New Home - Possible to get back Earnest Deposit?

Discussion in 'Chit Chat' started by jsmith, Oct 25, 2007.

  1. jsmith


    I put down a 25k earnest deposit in August 2007 for a new house here in Bay Area. The house was schedule to be completed in April 2008. It looks like the housing market in the area is down over 50k since I put down the deposit.

    Reading the contract, I think I'm screwed. They had me sign a page that waived all contingencies. My real estate agent says I should just go and ask for it back since it's still early from completion.

    1. Is there any way I can get my earnest deposit back or is it gone? I noticed they haven't sold any homes in the last 2 months in the previous phase and framing has just begun for my phase.

    2. Is it possible to write off this loss against my work income or trading income?

    Please help with any ideas or suggestions. Thank you.
  2. Arnie


    Did you buy this to live in?

    Some people are able to get out of the contract by proving the builder didn't build exactly what he promised. For examle, he promises a clubhouse/pool for residents and doesn't deliver. Or the gross living area is less than stated. I'm betting this builder has a pretty good/ironclad contract.
  3. monee


    Was there any mortgage contingency in the contract?
  4. RBoyer


    YES YES YES you can get your money back. I have been a real estate agent for 5 years and a major real estate investor. Look through your Purchase agreement. You will find a form that is your financing addendum. If you cannot secure financing for the property via a mortgage you CAN GET YOUR $$$ MONEY BACK!!!!! I use the financing addendum to get my earnest money back all the time.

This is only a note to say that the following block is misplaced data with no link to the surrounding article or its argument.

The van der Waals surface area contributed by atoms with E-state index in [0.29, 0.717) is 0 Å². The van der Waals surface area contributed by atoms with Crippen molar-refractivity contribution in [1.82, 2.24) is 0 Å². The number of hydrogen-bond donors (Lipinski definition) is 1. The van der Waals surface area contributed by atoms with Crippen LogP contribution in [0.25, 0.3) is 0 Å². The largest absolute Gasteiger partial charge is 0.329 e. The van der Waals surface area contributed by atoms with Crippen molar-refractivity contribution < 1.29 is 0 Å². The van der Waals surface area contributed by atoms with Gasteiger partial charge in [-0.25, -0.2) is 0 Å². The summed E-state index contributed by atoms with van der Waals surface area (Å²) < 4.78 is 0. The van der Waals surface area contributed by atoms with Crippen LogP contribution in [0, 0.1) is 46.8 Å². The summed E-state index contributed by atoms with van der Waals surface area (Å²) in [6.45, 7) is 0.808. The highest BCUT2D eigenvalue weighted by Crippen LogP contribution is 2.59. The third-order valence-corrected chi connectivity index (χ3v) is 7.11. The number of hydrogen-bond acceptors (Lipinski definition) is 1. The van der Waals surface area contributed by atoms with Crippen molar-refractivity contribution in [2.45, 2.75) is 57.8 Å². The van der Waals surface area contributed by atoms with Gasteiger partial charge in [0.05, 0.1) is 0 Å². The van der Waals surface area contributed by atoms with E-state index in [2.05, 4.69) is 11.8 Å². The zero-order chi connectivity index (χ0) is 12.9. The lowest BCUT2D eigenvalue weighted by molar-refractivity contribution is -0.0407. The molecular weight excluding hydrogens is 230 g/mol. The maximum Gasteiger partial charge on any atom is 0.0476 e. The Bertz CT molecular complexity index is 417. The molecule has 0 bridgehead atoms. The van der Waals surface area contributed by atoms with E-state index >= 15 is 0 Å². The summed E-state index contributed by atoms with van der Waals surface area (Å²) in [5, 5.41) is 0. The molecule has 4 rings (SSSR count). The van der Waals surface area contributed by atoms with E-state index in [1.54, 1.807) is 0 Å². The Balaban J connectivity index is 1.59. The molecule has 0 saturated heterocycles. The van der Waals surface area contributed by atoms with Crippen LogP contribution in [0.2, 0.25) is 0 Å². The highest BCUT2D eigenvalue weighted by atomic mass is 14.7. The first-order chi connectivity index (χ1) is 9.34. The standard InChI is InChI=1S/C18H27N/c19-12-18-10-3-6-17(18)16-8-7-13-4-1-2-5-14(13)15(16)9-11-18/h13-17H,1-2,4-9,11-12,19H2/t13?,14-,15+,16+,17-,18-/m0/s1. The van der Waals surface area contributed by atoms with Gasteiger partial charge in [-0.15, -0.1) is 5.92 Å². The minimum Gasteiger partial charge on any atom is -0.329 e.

5. jsmith


    There was a page called "Removal of Contingencies".
    This removes all contingencies in the Contract.
    Including Financing, Sale of Buyer's Property, Title Documents...

    Goodbye 25k!
  6. what the hell are you doing buying a home near the apparent peak of a local real estate bubble?

    you're lucky you're only losing 25k
  7. Cutten


    How are you "screwed" by honouring your contractual obligations? Are you actually planning to try and stiff the builder by finding a way to weasel out of the deal?

    Let me ask you something. If you buy a call or put option, and then it goes way out of the money, do you try to get your premium refunded? If not, then I don't see why this is any different.

    You took a risk, in order to profit. You were wrong, you lost $25k. Take the loss like a man, and move on.
  8. monee


    What I would do is contact a RE lawyer in your area.

    Find out if there is a standard contract that must be used for residential RE purchase in your state.

    If there is a standard contract that must be used ,the contract you have signed may be able to be voided.

    I'm not giving legal advice so contact a lawyer to check.
  9. As a real estate broker (not in CA) I have to say that your post sounds strange. firstly to offer 'professional advice' to someone based on his post (not enough detail to render an opinion) and also depending on the state (dont know about CA) it appears your offering legal advice NOT real estate advice, and are you even Lic. in CA ??

    to the OP, spend the money to talk to a lawyer for an hour that WORKS in real estate and see where you stand.

    Even if your to lose your deposit based on the contract you signed, often you can recover all / some of your deposit if for no other reason than to keep good relations for future business and to avoid the hassles / cost of litigation. This is based on my experience in my local market and may not fit your market.

    I would also think that if this builder has invested money based on your contract and will not be able to recover those costs because of the fall off in values that they may not be willing to budge as it may be whats putting food on his table in this market.

    Best of luck

    Edit / Disclaimer : I am Lic. for my own / friends real estate transactions and am not actively engaged full time as a working real estate broker.
  10. Sponger


    For what its worth:

    1) I think this in itself would not hold up in court under the statutes of contract law - and could invalidate the contract. I agree with another poster about going to attorney.

    2) And I also agree with the poster that said "honor your contract".

    If (1) proves correct, then consider yourself lucky in that you don't have to worry about (2).
    #10     Oct 27, 2007